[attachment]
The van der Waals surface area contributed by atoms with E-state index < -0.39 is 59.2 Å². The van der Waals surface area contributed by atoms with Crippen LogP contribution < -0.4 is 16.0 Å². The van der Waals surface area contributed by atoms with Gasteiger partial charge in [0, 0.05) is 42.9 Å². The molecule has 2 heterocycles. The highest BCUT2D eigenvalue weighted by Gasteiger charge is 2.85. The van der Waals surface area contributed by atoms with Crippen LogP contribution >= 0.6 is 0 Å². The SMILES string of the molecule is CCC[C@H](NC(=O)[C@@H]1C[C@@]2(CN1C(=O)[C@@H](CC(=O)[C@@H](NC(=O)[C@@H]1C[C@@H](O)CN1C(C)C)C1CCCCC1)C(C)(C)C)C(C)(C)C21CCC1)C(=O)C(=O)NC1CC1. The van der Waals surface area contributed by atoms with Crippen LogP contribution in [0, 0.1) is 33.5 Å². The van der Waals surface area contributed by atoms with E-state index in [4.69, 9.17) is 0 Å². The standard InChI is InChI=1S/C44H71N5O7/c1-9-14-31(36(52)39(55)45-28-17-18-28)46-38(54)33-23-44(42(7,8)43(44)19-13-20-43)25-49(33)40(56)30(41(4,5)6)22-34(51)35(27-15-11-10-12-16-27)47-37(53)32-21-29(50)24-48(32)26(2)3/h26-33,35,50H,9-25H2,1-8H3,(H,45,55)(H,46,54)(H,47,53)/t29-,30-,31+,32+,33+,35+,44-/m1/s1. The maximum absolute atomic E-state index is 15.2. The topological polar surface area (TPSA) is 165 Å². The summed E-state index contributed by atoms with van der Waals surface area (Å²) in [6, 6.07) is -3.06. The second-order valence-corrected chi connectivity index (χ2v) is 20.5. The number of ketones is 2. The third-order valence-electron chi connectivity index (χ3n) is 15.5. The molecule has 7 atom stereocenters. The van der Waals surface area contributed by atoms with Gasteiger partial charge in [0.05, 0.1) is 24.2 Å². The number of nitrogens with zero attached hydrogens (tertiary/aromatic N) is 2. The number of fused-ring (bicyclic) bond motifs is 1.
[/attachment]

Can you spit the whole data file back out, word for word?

The van der Waals surface area contributed by atoms with E-state index < -0.39 is 59.2 Å². The van der Waals surface area contributed by atoms with Crippen LogP contribution < -0.4 is 16.0 Å². The van der Waals surface area contributed by atoms with Gasteiger partial charge in [0, 0.05) is 42.9 Å². The molecule has 2 heterocycles. The highest BCUT2D eigenvalue weighted by Gasteiger charge is 2.85. The van der Waals surface area contributed by atoms with Crippen LogP contribution >= 0.6 is 0 Å². The SMILES string of the molecule is CCC[C@H](NC(=O)[C@@H]1C[C@@]2(CN1C(=O)[C@@H](CC(=O)[C@@H](NC(=O)[C@@H]1C[C@@H](O)CN1C(C)C)C1CCCCC1)C(C)(C)C)C(C)(C)C21CCC1)C(=O)C(=O)NC1CC1. The van der Waals surface area contributed by atoms with Crippen LogP contribution in [0, 0.1) is 33.5 Å². The van der Waals surface area contributed by atoms with E-state index in [4.69, 9.17) is 0 Å². The standard InChI is InChI=1S/C44H71N5O7/c1-9-14-31(36(52)39(55)45-28-17-18-28)46-38(54)33-23-44(42(7,8)43(44)19-13-20-43)25-49(33)40(56)30(41(4,5)6)22-34(51)35(27-15-11-10-12-16-27)47-37(53)32-21-29(50)24-48(32)26(2)3/h26-33,35,50H,9-25H2,1-8H3,(H,45,55)(H,46,54)(H,47,53)/t29-,30-,31+,32+,33+,35+,44-/m1/s1. The maximum absolute atomic E-state index is 15.2. The topological polar surface area (TPSA) is 165 Å². The summed E-state index contributed by atoms with van der Waals surface area (Å²) in [6, 6.07) is -3.06. The second-order valence-corrected chi connectivity index (χ2v) is 20.5. The number of ketones is 2. The third-order valence-electron chi connectivity index (χ3n) is 15.5. The molecule has 7 atom stereocenters. The van der Waals surface area contributed by atoms with Gasteiger partial charge in [0.05, 0.1) is 24.2 Å². The number of nitrogens with zero attached hydrogens (tertiary/aromatic N) is 2. The number of fused-ring (bicyclic) bond motifs is 1.